Our music director, Steve Hahn, just appeared haggardly on the studio threshhold, the coffee cup in his hand remarkably steady considering what he was about to tell me: He suffered a computer mishap yesterday, and had to restore data with a backup that was two weeks old. And that means that 20 new CDs that were catalogued last week need to be input again. Why do I care? Because I’m the guy who catalogs the blasted CDs. (It’s nice to have some use for my master’s degree in what used to be called library science.)
    At KUAT-FM, we use a system called MusicMaster. At its heart is a catalog of every composition in our music library—right now, 11,815 items, although there were several more before yesterday (sigh). But besides creating and maintaining this database, MusicMaster actually generates our music schedules. Steve gives it certain parameters (don’t schedule two solo piano pieces in a row, use a certain percentage of Baroque pieces during certain times of day, etc.), presses a button, and voilà! A half-done music schedule that requires further fixing and filling from Steve before it’s ready to tyrannize the announcers.
    Sure beats the 3 x 5 index cards I worked with as music director in the early to mid 1980s. But then, I never mistakenly burned a batch of index cards, losing the cataloguing for 20 discs. I never had problems like that … until we installed our first computerized library system.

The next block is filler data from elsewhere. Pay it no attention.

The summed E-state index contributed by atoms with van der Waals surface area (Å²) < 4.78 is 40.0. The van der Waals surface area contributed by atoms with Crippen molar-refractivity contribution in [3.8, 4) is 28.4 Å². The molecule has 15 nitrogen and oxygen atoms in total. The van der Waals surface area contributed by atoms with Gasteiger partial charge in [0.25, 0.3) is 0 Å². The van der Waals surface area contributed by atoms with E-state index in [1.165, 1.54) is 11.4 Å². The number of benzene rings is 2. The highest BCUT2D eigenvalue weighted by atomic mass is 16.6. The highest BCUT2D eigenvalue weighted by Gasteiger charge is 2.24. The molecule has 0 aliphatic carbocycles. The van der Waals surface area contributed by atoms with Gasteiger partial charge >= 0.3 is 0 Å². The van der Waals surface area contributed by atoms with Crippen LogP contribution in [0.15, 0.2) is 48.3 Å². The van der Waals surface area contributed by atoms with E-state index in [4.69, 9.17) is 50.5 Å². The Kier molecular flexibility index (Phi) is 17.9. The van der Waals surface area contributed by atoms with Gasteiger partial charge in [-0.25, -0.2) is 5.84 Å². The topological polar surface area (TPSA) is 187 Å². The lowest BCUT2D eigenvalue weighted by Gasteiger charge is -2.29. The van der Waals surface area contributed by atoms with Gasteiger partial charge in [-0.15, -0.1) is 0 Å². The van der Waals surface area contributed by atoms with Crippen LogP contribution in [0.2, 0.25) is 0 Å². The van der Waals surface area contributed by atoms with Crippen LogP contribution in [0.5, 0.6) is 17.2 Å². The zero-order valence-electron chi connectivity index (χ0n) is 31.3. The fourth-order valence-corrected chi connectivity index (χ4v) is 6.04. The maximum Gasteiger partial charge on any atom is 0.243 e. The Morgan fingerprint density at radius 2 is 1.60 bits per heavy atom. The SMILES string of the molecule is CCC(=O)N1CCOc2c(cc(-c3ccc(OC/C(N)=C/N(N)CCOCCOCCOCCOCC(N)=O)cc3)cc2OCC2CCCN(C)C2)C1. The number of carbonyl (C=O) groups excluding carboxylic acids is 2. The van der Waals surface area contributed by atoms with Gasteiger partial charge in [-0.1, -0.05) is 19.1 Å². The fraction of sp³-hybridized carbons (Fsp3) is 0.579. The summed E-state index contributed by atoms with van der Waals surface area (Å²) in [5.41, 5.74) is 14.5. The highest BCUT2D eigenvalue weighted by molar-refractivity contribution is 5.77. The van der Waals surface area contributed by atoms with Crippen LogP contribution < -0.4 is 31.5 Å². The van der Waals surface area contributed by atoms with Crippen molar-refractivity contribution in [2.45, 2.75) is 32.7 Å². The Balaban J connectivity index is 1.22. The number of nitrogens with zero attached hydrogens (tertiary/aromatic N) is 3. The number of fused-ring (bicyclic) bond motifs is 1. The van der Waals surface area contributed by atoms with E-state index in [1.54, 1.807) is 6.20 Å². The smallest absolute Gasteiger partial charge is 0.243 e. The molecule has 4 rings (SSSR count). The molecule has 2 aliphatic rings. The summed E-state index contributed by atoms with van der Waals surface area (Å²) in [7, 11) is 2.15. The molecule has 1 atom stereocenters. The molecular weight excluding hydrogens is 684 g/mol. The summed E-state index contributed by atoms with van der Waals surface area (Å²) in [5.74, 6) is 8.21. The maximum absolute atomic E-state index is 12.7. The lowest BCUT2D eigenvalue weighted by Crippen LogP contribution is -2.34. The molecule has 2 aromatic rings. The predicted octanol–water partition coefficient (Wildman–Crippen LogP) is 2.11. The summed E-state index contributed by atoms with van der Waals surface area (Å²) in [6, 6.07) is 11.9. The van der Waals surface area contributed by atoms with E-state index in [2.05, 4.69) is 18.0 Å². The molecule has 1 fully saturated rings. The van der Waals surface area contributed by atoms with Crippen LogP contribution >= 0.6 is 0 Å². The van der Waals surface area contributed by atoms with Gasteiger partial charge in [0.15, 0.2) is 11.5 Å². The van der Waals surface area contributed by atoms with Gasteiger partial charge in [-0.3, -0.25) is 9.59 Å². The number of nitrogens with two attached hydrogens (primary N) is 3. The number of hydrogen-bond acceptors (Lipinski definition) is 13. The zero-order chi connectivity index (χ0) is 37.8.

I just got off the phone with Armenian composer Tigran Mansurian, about whom I’m writing a magazine article. I don’t like conducting phone interviews during my radio shift, but our options were limited because of the 12-hour difference between Tucson and Yerevan. (Note to University of Arizona budget guardians: I was using my cell phone, so it’s not going on the UA tab.) Anyway, midway through the interview I had to do a break, which coincidentally introduced probably the most famous Armenian classical music of all: selections from Khachaturian’s Gayane (spelling may vary in your locale). I was actually rather embarrassed about this, and tried to stash the cell phone in a spot where Mansurian and his translator couldn’t hear what I was up to on the air.
    It’s not that I agree with those who regard Gayane as trash; sure, it’s loud and garish, and the ballet is set on a Soviet collective farm with the “patriotic” characters prevailing in the end, which makes it even less attractive to fevent anti-communists. But the music is very well orchestrated, and makes excellent use of typical Armenian rhythms and melodic twists. Still, as I was talking to Mansurian, I was afraid he’d regard Khachaturian’s dances as Armenian music for tourists, bright little baubles that over-simplify and cheapen the culture for export.